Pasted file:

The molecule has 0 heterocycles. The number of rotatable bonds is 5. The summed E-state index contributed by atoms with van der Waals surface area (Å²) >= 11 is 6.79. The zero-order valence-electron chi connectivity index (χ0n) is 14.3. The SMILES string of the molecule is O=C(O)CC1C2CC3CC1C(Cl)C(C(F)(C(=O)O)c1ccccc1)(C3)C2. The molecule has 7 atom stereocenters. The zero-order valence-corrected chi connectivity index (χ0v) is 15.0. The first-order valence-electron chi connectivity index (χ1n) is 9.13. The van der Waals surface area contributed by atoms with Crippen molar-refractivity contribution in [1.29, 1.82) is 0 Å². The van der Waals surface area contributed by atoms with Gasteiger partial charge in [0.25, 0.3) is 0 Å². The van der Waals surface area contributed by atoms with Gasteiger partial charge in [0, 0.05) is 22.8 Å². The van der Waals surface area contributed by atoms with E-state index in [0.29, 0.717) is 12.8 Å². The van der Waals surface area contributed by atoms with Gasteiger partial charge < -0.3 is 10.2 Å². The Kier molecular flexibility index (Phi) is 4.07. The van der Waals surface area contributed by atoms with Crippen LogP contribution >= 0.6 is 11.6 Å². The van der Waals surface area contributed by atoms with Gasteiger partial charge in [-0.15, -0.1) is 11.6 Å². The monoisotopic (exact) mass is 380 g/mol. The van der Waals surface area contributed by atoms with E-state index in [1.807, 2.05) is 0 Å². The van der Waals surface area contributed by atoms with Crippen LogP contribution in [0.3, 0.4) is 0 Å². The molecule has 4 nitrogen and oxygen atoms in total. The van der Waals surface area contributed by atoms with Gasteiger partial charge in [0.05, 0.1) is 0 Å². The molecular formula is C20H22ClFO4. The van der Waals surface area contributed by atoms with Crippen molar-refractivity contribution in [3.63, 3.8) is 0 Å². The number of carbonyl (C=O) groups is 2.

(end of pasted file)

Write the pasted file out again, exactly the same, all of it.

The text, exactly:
The molecule has 0 heterocycles. The number of rotatable bonds is 5. The summed E-state index contributed by atoms with van der Waals surface area (Å²) >= 11 is 6.79. The zero-order valence-electron chi connectivity index (χ0n) is 14.3. The SMILES string of the molecule is O=C(O)CC1C2CC3CC1C(Cl)C(C(F)(C(=O)O)c1ccccc1)(C3)C2. The molecule has 7 atom stereocenters. The zero-order valence-corrected chi connectivity index (χ0v) is 15.0. The first-order valence-electron chi connectivity index (χ1n) is 9.13. The van der Waals surface area contributed by atoms with Crippen molar-refractivity contribution in [1.29, 1.82) is 0 Å². The van der Waals surface area contributed by atoms with Gasteiger partial charge in [0.25, 0.3) is 0 Å². The van der Waals surface area contributed by atoms with Gasteiger partial charge in [0, 0.05) is 22.8 Å². The van der Waals surface area contributed by atoms with E-state index in [0.29, 0.717) is 12.8 Å². The van der Waals surface area contributed by atoms with Gasteiger partial charge < -0.3 is 10.2 Å². The Kier molecular flexibility index (Phi) is 4.07. The van der Waals surface area contributed by atoms with Crippen LogP contribution >= 0.6 is 11.6 Å². The van der Waals surface area contributed by atoms with Gasteiger partial charge in [-0.15, -0.1) is 11.6 Å². The monoisotopic (exact) mass is 380 g/mol. The van der Waals surface area contributed by atoms with E-state index in [1.807, 2.05) is 0 Å². The van der Waals surface area contributed by atoms with Crippen LogP contribution in [0.3, 0.4) is 0 Å². The molecule has 4 nitrogen and oxygen atoms in total. The van der Waals surface area contributed by atoms with Gasteiger partial charge in [0.05, 0.1) is 0 Å². The molecular formula is C20H22ClFO4. The van der Waals surface area contributed by atoms with Crippen molar-refractivity contribution in [3.63, 3.8) is 0 Å². The number of carbonyl (C=O) groups is 2.